Wheel of Misfortune

A role-playing game for incident management training.

Inspired by the Site Reliability Engineering book


Wheel of Misfortune is a game that aims to build confidence to oncall engineers via simulated outage scenarios. With the game, you practice problem debugging under stress, the understanding of the incident management protocol, and effective communication with other engineers of your team and organization. It is a great way to train new hires, interns, and seasoned engineers to become well-rounded oncall engineers.


Feel free to fork the repository or download the stable release.
Insert your incident scenarios into the general_incidents.json file inside the incidents/ folder. The file has the following format:

title the title of the incident.
scenario the description of the incident. It is useful to include URLs from monitoring systems, dashboards, time-series databases and playbooks.
difficulty the difficulty level of the outage.
ID the unique ID of the outage (you can just auto-increment).

However, you can also use general_incidents.jsonnet as an example in case you want to generate your incident scenarios using Jsonnet.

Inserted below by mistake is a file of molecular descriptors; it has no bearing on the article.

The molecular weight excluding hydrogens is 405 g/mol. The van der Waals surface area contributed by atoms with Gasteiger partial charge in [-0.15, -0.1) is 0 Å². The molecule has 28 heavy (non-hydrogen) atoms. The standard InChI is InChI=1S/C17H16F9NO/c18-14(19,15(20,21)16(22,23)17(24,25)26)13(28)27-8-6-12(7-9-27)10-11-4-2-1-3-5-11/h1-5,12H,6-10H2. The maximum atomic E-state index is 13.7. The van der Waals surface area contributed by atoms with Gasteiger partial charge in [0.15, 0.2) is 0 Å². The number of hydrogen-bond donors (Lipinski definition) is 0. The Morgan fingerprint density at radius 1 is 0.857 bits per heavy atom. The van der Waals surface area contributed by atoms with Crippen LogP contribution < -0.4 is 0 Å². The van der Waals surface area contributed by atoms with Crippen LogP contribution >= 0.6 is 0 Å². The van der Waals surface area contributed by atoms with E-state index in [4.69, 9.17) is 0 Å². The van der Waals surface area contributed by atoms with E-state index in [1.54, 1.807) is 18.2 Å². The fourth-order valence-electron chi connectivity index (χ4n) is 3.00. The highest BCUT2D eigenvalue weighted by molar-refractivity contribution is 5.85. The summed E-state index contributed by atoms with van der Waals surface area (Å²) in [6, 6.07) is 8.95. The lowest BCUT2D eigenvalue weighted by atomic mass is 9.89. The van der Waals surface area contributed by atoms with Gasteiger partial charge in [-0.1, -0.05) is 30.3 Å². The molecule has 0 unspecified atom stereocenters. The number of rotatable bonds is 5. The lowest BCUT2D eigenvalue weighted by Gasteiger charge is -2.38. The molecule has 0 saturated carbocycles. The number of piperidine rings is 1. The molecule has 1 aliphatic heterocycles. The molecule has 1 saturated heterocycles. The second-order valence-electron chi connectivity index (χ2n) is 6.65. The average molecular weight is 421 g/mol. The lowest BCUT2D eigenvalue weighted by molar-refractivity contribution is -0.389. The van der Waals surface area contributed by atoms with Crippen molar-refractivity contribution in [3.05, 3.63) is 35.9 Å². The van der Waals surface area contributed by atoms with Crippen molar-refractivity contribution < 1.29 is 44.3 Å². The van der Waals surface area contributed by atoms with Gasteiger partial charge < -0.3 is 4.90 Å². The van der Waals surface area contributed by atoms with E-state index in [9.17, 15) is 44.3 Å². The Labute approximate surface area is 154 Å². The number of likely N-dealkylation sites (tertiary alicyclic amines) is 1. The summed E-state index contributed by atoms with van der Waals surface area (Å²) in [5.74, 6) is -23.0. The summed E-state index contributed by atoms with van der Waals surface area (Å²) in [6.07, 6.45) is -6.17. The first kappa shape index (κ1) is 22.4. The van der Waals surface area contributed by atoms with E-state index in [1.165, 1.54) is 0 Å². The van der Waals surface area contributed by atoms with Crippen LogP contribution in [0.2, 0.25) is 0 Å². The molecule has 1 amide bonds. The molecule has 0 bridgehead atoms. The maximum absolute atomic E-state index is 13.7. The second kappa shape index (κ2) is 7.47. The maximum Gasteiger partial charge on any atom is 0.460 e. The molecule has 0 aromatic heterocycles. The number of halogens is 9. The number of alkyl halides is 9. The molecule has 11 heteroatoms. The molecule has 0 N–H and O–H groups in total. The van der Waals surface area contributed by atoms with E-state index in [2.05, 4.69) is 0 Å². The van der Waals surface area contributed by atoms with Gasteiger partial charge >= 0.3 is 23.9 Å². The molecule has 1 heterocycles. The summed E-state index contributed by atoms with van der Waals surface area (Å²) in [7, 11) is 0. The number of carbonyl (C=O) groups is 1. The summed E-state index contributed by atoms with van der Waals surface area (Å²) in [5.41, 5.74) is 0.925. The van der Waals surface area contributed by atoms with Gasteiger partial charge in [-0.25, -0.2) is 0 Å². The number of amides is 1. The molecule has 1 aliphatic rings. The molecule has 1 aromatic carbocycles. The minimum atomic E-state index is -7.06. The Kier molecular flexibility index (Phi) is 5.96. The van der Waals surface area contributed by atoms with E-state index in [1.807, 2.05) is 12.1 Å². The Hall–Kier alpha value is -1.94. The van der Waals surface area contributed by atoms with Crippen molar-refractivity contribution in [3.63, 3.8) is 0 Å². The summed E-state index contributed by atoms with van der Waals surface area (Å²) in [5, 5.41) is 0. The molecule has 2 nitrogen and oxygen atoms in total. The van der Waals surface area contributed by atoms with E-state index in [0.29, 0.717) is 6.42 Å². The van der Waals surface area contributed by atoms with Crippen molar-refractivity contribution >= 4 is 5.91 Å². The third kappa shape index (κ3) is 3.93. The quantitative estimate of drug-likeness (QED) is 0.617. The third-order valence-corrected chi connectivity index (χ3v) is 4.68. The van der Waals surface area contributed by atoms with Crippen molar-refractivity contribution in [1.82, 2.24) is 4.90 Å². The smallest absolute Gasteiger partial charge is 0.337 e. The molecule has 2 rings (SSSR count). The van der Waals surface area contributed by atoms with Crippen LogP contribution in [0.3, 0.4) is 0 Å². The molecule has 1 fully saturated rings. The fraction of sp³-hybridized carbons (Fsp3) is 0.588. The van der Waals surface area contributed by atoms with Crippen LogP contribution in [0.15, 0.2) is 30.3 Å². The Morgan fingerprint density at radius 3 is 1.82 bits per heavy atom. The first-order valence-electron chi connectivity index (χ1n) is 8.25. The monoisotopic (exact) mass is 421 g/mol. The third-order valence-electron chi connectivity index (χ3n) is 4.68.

Game Master

  1. Choose a volunteer to be the primary oncall engineer in front of the group.
  2. Find a balance between volunteer's experience and incident's difficulty.
  3. Assist volunteer by answering questions that may arise in each theoretical action or dashboard observation.
    • Engage with the rest of the team and ask for different ways to debug the problem following the volunteer's explanation.
    • Team members may be made available over time for assistance in various topics.
  4. At the end, have a debrief on the learnings of the session.


  1. Spin the wheel and attempt to fix the theoretical outage scenario.
  2. Explain to the Game Master and the rest of the group what actions you would take (lookup queries, checks in dashboards, etc.) to find the root causes, and eventually solve the incident.
  3. Always keep an eye on the time, since it is simulated incident response scenario and not a routine troubleshooting process. During a real incident you might have an SLA or SLO breach and therefore you should take timing into account.
  4. Engage with the rest of the group. Keep them in the loop. Ask questions to different members depending on their expertise.

Most importantly, have fun!

You can read a comprehensive example on how to conduct the exercise here.